West Philippine Sea

PH government plans research expedition to West Philippine Sea

Bea Cupin

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PH government plans research expedition to West Philippine Sea

ROZUL REEF. An NSC-funded expedition to Rozul Reef in 2021 showed a reef teeming with life. Photo courtesy of University of the Philippines Marine Science Institute

University of the Philippines Marine Science Institute

The plan comes following an underwater survey that found damage in Rozul Reef and Escoda Shoal after Chinese maritime militia were seen in the area

MANILA, Philippines – The Philippines’ National Security Council (NSC) is planning marine scientific research in areas that were reportedly ruined after Chinese maritime militia boats were monitored there.

“[What] we need to do is to increase maritime patrols in the area and have a more extensive marine research by the scientific community to determine the exact damage to the environment,” NSC Assistant Director General Jonathan Malaya said in a message to Rappler on September 20.

The council is already working with the University of the Philippines Marine Science Institute (UPMSI) on the research endeavor, he added.

Asked if a scientific expedition is in the immediate future, Malaya said the NSC was already working on it.

The NSC has worked with the UPMSI extensively, most recently in 2021 when Filipino scientists embarked on a Marine Scientific Research (MSR) expedition funded by the NSC. This included a survey of Rozul Reef in the West Philippine Sea. Back then, the UP MSI said in a recent statement that “the surveyed area had a reef ecosystem, with corals, benthic animals, fishes, seaweeds, and other marine organisms.”

Things have changed a lot since then, according to the Philippine military and the Philippine Coast Guard. Both forces have said the reef, as well as Escoda Shoal or Sabina Shoal, now show damage after the PCG monitored the presence of Chinese maritime militia in the area.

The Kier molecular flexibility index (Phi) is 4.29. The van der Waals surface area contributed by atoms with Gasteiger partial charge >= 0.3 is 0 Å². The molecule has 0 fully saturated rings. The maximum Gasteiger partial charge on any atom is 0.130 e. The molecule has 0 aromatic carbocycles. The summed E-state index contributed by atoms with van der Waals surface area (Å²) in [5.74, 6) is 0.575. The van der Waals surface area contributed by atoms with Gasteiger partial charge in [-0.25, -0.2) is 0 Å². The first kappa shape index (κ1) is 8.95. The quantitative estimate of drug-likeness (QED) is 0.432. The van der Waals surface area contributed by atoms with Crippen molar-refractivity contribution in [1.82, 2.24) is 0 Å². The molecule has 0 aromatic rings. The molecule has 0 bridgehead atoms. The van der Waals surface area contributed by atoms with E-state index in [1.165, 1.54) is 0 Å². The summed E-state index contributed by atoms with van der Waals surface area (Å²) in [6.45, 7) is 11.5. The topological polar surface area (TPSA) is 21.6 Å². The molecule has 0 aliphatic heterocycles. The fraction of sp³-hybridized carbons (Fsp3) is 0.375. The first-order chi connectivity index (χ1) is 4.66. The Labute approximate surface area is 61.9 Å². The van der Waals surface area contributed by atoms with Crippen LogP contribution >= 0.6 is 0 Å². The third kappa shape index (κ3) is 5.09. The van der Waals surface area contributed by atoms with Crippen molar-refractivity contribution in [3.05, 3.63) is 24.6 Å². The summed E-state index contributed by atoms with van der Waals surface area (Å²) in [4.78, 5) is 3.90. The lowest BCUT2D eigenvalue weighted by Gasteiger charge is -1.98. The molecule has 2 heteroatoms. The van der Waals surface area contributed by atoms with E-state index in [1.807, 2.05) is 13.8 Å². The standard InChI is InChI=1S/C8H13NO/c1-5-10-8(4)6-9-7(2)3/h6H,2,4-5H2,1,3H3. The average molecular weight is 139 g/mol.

“The continued swarming for an indiscriminate illegal and destructive fishing activities of the Chinese Maritime Militia in Rozul Reef and Escoda Shoal may have directly caused the degradation and destruction of the marine environment in the WPS features,” PCG spokesperson for the West Philippine Sea Commodore Jay Tarriela said in a statement.

Chinese maritime militia, according to the Center for Strategic and International Studies, are fishing boats that, in practice, “operate alongside Chinese law enforcement and military to achieve Chinese political objectives in disputed waters.”

The PCG has said that in recent months, it’s become clearer that Chinese maritime militia take orders from the Chinese Coast Guard, a force under China’s military force.

Tensions in the South China Sea, particularly in the West Philippine Sea or areas within the Philippines’ exclusive economic zone, have escalated in recent months due to China’s incursions and harassment of Philippine boats. In early August, the Chinese Coast Guard used water cannons against PCG and AFP-commissioned vessels on a failed resupply mission to the BRP Sierra Madre, the Philippines’ outpost in the West Philippine Sea.

Succeeding resupply missions were completed, but not without harassment both from the Chinese Coast Guard and Chinese maritime militia.

What we lose from Rozul Reef, Escoda Shoal

China has a sweeping claim over the South China Sea – exemplified best, perhaps, by the infamous 9- turned 10-dash line in the key waterway. The claim is so sweeping that China has refused to accept a 2016 arbitral ruling that invalidated that claim.

Defending the West Philippine Sea is a gut issue, too, explained UPMSI’s Van Rodriguez. “Losing coral reefs would result in the depletion of crucial fishery resources like fishes, sea urchins, sea cucumbers, seashells, seaweeds, and more, posing a significant threat to food security,” she said.

A PCG marine survey held around the same time Chinese maritime militia boats were spotted there showed “severe damage inflicted upon the marine environment and coral reef in the seabed of Rozul Reef and Escoda Shoal.”

“Destruction of critical habitats such as coral reefs within our exclusive economic zone poses a threat to the government’s mission of ensuring food security for the nation. Consequently, it is imperative for the government to safeguard these habitats within our EEZ,” added Rodriguez.

Rodriguez, as expert on coral reef ecology and coral restoration, said establishing a Marine Protected Area (MPA) “stands as a favorable initiative on environmental front and science-driven approach.”

Under Philippine law, an MPA is a “defined area of the sea established and set aside” by a law or administrative regulation – that means Congress or the executive. An MPA aims to “conserve and protect a part of or the entire enclosed environment through the establishment of management guidelines,” or by placing limits on human activity. – Rappler.com

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Bea Cupin

Bea is a senior multimedia reporter who covers national politics. She's been a journalist since 2011 and has written about Congress, the national police, and the Liberal Party for Rappler.